The products (double-stranded cDNA molecules) were desalted and concentrated by two sequential spermine precipitations followed by ethanol precipitation. Double-stranded cDNA in the second-strand reaction solution was precipitated in the presence of 10 mM spermine at 0° C. (on ice) for 30 minutes. The precipitated cDNA was collected by centrifugation at 15,000 x g in a microfuge for 5.0 minutes. The pellet was resuspended in a solution containing 10 mM spermine. After a 30 minute incubation at 0° C., the precipitate was collected by centrifugation as before. Precipitated cDNA was resuspended in 400 mM sodium acetate and 10 mM magnesium acetate before being precipitated with 2.5 volumes ethanol at -70° C.
The double-stranded cDNA products were digested with S1 nuclease to remove the single-stranded hairpin end. The cDNA was incubated in a 50 μl volume of 0.3 M NaCl, 0.03 M sodium acetate, 0.003 M ZnCl2 (pH 4.5), and 10 U S1 nuclease for 30 minutes at 37° C. The double-stranded cDNA reaction products were desalted and concentrated by spermine precipitation.
The population of cDNAs prepared from mRNA from viral-infected cells in Example II was tailed by incubating with 30 U terminal deoxynucleotidyl transferase, in a reaction buffer containing 250 mM potassium cacodylate (pH 7.2), 2.0 mM CoCl2, 1.0 mM DTT and 1.0 mM dCTP for 15 minutes at 25° C. to produce cDNA molecules with poly-C tails. The plasmid vector pBR322 was digested with Pst I restriction endonuclease at 32° C. for 16 hours to produce linear DNA molecules. These linear molecules were poly-G tailed using dGTP by the same prodecure used to tail the cDNAs. The poly-G-tailed vector molecules were mixed with the poly-C-tailed cDNAs and annealed by incubating as follows: 70° C. for 30 minutes, 37° C. for 150 minutes and 22° C. for 30 minutes, in order to form reconstituted plasmids having the cDNA genes inserted at the original Pst I restriction site. This construction permits subsequent excision of the cDNA genes by Pst I. The chimeric plasmids created in this Example were used to transform E. coli K-12 strain AC80 (donated by L. Bopp, General Electric) cells by the calcium phosphate coprecipitation method described by Kushner, Proc. of the Int'l Symposium of Gen. Eng., Biomedical Press (1978). The transformed E. coli cells constituted a library of cells containing the cDNA inserts.
Clones comprising viral-specific genes were identified by differential colony hybridizations using 32 P-labeled cDNA probes derived by reverse transcription of mRNA which was extracted by the procedure of Example I from either PI-3 virus infected or mock-infected MDBK cells. Synthesis of the radiolabeled single-stranded cDNA probes was conducted by the method described in Example II except that 32 P dCTP was substituted for dCTP in the reaction mixture.
The cloned E. coli cells prepared in Example III were grown on nitrocellulose filters overlaid onto Luria agar plates. Duplicates of each filter were prepared. The resulting colonies were lysed using 0.5 M NaOH, and the released nucleic acid was fixed to the filters by heating for 60 minutes at 80° C. in a vacuum oven. The filters containing the lysed E. coli colonies were prehybridized by incubating in 5x Denhardt's Reagent (that is, at five times the concentration given above), 5x SSC, 100 μg/ml denatured salmon sperm, 50% formamide and DNA for 24 hours at 42° C.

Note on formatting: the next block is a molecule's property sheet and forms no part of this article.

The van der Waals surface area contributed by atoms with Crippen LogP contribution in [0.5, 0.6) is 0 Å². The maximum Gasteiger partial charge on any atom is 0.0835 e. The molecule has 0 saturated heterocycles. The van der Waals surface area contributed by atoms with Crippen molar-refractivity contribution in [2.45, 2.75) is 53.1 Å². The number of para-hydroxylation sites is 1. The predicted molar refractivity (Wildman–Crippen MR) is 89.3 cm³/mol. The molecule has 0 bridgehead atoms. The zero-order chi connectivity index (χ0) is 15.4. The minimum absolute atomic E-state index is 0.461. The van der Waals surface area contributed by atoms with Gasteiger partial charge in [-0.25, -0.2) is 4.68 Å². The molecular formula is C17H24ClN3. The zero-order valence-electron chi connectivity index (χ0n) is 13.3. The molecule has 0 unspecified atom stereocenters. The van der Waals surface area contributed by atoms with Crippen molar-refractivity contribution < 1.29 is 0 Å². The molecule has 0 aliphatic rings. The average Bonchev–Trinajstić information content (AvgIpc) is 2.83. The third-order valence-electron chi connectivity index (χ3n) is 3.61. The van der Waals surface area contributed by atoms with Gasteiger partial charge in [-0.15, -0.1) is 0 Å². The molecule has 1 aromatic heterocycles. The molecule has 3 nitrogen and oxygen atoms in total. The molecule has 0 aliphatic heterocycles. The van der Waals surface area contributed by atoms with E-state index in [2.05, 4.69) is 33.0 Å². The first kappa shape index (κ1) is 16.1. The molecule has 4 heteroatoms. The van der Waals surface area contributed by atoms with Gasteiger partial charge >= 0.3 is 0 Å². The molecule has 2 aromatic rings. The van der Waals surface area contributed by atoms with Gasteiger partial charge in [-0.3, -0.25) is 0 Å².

Hybridization of the radiolabeled probes to the cloned cDNA was conducted by incubating the filters in 2x Denhardt's Reagent, 5x SSC, 50 μg/ml salmon sperm DNA, 50% formamide, 7.5% dextran sulfate, and radiolabeled probe specific for either MDBK mRNA or for MDBK-plus-PI-3 mRNA. Incubation was for 24 hours at 42° C. Unbound probe was removed by washing the filters in 2x SSC plus 0.1% SDS, followed by washing in 0.1x SSC with 0.1% SDS. Viral-specific clones were detected using autoradiography. Colonies hybridizing differentially with probes containing viral sequences, that is, positive only on filters hybridized using the MDBK-plus-PI-3 mRNA probes, and negative on the duplicate filters hybridized using the MDBK mRNA probes, were selected and rescreened to confirm viral specificity.
The viral-specific cDNA clones of Example IV were grouped by the reciprocal hybridization method of Rozenblatt et al., "Cloning and Characterization of DNA Complementary to the Measles Virus mRNA Encoding Hemagglutinin and Matrix Protein," J. Virology, Vol. 42, pp. 790-97 (1982). Cloned DNA was excised from the pBR322 vehicle of one of the viral-specific cDNA clones by digesting with Pst I restriction enzyme. The restricted DNA was resolved by fractionation in 1.5% agarose gel, yielding linear pBR322 plasmid DNA and insert cDNA. The insert cDNA was electroeluted from the gel and radiolabeled with 32 P-dCTP by the nick-translation procedure of Maniatis et al., Proc. Natl. Acad. Sci, U.S.A., Vol. 72, pp. 1184-88 (1975), using The Nick Translation Reagent Kit available from Bethesda Research Laboratories.
The radiolabeled cDNA probe was used as a hybridization probe against all the viral-specific clones in the PI-3 cDNA library in the following manner: The colonies were simaltaneously consolidated onto a master agar plate and a nitrocellulose filter on a second agar plate and allowed to grow. The colonies on the filter were lysed with alkali by the method of Hanahan and Meselson, Gene, Vol. 10, pp. 63-67 (1980). After neutralization, the DNA was fixed onto the filter by baking. These colony DNA blots were hybridized with the 32 P-probe as described by Grunstein and Hogness, Proc. Natl. Acad. Sci. U.S.A., Vol. 72, pp. 3961-65 (1975). Following hybridization, the filters were autoradiographed. Those clones hybridizing with the labeled probe were designated PI-3 Group A.